“We can never make peace in the outer world until we make peace within ourselves.” As I read these words, spoken by the Dali Lama, I thought of the 4th of July. Odd? What does a Tibetan religious leader’s philosophical prose have to do with the summer weekend when we celebrate our nation’s independence and rekindle our civic pride. What does an expression of peace have to do with a holiday has become synonymous with getting outdoors, cooking-out, and going fishing or boating. The 4th of July is about cheering at a parade, eating burgers and brats at the park, and of course, watching fireworks. The 4th of July weekend is a time to celebrate with family and friends not burden ourselves with things like world peace. Right?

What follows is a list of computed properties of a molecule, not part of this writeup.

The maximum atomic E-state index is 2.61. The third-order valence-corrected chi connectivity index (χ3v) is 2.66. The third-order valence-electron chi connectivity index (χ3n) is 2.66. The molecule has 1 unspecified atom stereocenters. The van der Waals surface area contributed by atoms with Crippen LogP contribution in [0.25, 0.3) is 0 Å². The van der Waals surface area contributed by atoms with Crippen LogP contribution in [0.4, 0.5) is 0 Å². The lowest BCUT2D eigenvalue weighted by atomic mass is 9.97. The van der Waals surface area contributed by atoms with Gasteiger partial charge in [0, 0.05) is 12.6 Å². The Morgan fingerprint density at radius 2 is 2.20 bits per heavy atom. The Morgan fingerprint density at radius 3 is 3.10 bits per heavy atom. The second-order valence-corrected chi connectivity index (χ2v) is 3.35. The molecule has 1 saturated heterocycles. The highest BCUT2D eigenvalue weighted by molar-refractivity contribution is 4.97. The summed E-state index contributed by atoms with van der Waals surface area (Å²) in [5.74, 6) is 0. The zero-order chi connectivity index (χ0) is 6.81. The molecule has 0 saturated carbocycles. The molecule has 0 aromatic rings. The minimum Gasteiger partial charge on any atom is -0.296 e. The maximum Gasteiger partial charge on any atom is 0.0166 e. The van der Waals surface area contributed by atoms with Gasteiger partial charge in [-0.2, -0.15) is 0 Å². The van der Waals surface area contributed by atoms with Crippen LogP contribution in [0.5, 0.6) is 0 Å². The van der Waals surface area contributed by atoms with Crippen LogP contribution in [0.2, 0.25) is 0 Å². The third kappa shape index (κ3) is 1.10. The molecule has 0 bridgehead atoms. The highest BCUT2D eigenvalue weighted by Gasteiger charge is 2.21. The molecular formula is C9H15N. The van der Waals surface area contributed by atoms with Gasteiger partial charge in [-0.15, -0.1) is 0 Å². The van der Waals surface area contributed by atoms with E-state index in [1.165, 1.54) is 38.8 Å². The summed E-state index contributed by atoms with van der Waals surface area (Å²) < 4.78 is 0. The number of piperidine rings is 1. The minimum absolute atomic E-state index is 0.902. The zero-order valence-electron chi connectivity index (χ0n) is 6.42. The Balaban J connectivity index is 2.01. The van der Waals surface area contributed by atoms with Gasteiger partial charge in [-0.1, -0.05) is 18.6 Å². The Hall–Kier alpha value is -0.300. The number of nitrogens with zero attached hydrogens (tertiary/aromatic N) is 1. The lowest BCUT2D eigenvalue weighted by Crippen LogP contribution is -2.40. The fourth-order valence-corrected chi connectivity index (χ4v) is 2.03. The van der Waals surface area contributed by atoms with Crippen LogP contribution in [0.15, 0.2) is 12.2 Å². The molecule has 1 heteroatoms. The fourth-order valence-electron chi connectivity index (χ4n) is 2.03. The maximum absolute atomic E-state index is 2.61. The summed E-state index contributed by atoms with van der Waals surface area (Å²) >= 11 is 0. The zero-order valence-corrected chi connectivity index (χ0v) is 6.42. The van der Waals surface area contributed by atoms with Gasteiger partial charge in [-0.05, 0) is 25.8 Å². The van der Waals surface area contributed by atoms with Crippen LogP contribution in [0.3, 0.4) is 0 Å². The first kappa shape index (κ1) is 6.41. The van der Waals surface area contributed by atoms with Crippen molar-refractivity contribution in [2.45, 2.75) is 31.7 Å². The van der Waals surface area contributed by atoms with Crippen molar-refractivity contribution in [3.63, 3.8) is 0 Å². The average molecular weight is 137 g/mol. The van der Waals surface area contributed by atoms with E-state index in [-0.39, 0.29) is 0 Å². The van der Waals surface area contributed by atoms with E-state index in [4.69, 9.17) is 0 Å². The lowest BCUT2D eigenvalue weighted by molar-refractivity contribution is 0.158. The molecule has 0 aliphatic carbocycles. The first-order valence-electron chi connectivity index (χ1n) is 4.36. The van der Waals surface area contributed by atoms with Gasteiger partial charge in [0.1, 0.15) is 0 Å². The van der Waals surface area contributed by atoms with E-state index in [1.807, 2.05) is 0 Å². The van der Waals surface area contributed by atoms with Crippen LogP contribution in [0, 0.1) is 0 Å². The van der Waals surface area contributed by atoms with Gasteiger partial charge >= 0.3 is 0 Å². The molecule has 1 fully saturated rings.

But the 4th of July, I think, offers us an opportunity; the opportunity to be introspective. Independence Day offers us the chance to be thoughtful about our direction as a people of faith and to discern how we will live-into our role in society. What do I mean? Well, consider the final words we say as we cover our hearts and recite the Pledge of Allegiance, “…with liberty and justice for all.” It seems to me that if this weekend is indeed about civic pride and celebrating our independence, then we ought to take a serious look at what were proud of and the responsibilities that come with being an independent nation. In other words, are we striving toward a day when America is truly a place where there’s “liberty and justice for all” or are we just blindly uttering the words? And if we are committed to this ideal, as I believe we as a congregation and as the United Church of Christ most certainly are; what’s our next move? How do we proceed toward a goal of “liberty and justice for all?”